Four Florida State freshmen explain why they did not sign with other top programs
Returning to Tallahassee was a thought that pervaded Daughtry Richardson’s mind during the last two years.
The University of Miami hoped to land Richardson, the 2022 offensive lineman who moved to its backyard as his recruitment gained steam. He left Godby to play for Miami Edison as a junior, then transferred to Miami Central for his final high school season.
“The biggest difference (between Miami and FSU) was the relationship that I had with the coaches,” Richardson said. “I had a strong relationship with the FSU coaching staff for a long time, because they were recruiting me. I had a good relationship with Miami’s staff. But I felt like Florida State was home, which it is home because I grew up here and I dreamed of being a ‘Nole.”
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The 6-foot-4, 285-pound Richardson is one of several signees in FSU’s 2022 class who could have picked another school with more recent success. Richardson garnered scholarship offers from Oregon, Florida and Kentucky, to name a few. On3 considers Richardson to be a four-star offensive tackle ranked No. 21 at the position and No. 274 overall in his class, though 247Sports and Rivals offer him a three-star evaluation.
There were plenty of other programs interested. But the Seminoles and offensive coordinator Alex Atkins made Richardson feel like a top priority.
“Coach Atkins is one of the realest O-line coaches I ever spoke to,” Richardson said. “One of the realest O-line coaches that ever spoke facts to me when it came to the recruitment process. Coach Atkins has always been real throughout the recruiting process, and he’s always kept it real with me regardless. He never told me a lie. He was always truthful. He guided me like he was my mentor.”
FSU benefited from Richardson growing up in Tallahassee as a Seminole football fan. He named quarterback Jameis Winston, running back Dalvin Cook and safety Derwin James as some of his favorite former FSU players that he watched throughout childhood.
The opportunity to build off their success enticed Richardson, who enrolled a semester early in January.
“I used to always watch them play,” Richardson said. “Even when they played Miami, I used to always watch them. When Jameis Winston ran the touchdown on Miami. It has been great just watching them, knowing that I’m going to be playing for them. I’m going to be a ’Nole, like just blocking for the next big-time QB that might go to the league just like that.”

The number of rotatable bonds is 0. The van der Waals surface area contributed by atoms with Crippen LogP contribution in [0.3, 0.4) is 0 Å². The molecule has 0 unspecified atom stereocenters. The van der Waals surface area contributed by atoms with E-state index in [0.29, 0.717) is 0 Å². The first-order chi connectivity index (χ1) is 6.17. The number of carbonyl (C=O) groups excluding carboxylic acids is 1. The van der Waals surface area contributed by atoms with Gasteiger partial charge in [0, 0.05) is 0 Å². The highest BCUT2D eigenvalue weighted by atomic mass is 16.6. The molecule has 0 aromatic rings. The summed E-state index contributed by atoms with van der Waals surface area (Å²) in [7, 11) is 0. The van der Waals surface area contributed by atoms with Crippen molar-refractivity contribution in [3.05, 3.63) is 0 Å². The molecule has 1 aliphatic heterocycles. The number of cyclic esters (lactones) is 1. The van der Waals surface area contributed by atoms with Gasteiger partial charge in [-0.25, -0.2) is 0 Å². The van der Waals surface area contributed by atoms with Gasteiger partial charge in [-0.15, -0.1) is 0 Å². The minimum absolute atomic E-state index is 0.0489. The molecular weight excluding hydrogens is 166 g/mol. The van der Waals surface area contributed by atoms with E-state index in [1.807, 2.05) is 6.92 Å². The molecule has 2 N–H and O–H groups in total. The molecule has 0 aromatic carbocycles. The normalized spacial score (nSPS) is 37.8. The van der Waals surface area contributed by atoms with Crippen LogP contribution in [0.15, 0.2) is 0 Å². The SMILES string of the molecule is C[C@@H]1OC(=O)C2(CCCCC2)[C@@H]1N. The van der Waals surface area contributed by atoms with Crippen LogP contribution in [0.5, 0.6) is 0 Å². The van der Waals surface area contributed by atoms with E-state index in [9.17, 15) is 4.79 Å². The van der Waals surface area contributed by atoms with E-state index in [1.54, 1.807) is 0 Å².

Decommitment flips from Sam McCall and Rodney Hill
Two other early-enrolled freshmen at FSU could have easily landed with another program.
McCall might be considered FSU’s best high school signee this cycle. 247Sports and Rivals rank the Lake Gibson (Fla.) High product as a top-five safety and among the best 68 players in the 2022 class. On3 pegged McCall as its No. 18 safety and No. 182 overall player.
The Seminoles not only poached McCall from the Gators, but they also fended off premier programs like Alabama, LSU and Oklahoma.
“All my life, I’ve been that one kid that’s always playing with a team that basically has no superstars,” McCall said. “I’ve been that main person that’s always been that guy. To watch Florida State and you saw that one guy, (defensive end) Jermaine (Johnson) from last year, they had that one guy that was always working, always been the man.
“Just to hear from him, watch (head) coach (Mike) Norvell, watch how the leaders grow. I could see another team winning – yeah, winning is all good. But when it’s going bad, let’s see how you work.
“Florida State showed me when everything is going bad, how they’re still working the process.”
Hill verbally pledged to the Cavaliers last February. One month later, the Statesboro (Ga.) Bulloch Academy received an offer from FSU. Then in April, Hill announced his flip on the same day he visited Tallahassee for the Garnet & Gold Spring Game.
“I really liked it,” said Hill about that visit. “It was really the place for me. And then another thing, Virginia, my parents, they are not that young. So Virginia is pretty far from where I’m from. So I wanted to be closer to home a little bit, and Florida State was the place for me.”
Brian Courtney buying into a position switch
Last March, FSU became the first Division I program to offer Ashburn (Va.) Independence quarterback Brian Courtney.
And the Seminoles pursued him as a tight end.
The 6-3, 230-pound Courtney had never played the position, but FSU deemed that his athleticism and skills could translate well at tight end. The Seminoles expressed interest after evaluating his performance at an Elite 11 regional in Virginia Beach in November of 2020, Courtney said.
“So far, I’m pretty much already lining up everywhere,” Courtney said. “That was part of (tight ends coach Chris) Thomsen’s pitch to me. He would say, ‘You are a versatile player. You can play anywhere here on the field.’ That was a big part of what I was excited to hear. I didn’t want to be stuck on line. I wanted to be able to move around and be versatile.”
Some smaller schools liked Courtney at quarterback. Other programs preferred Courtney as a linebacker. Virginia, Old Dominion, Columbia and Massachusetts reportedly offered him. Courtney wanting to play offense for a well-known program ultimately brought him to FSU.
“They were really aggressive with their recruiting,” Courtney said. “I always knew Florida State was the type of school I wanted to go to. For me, I wanted to play tight end over linebacker because I like offense better. Scoring, getting the ball in my hands is my kind of thing. Those two things came together, and Florida State was the choice.”
Reach Carter Karels at email@example.com or follow him on Twitter @CarterKarels.
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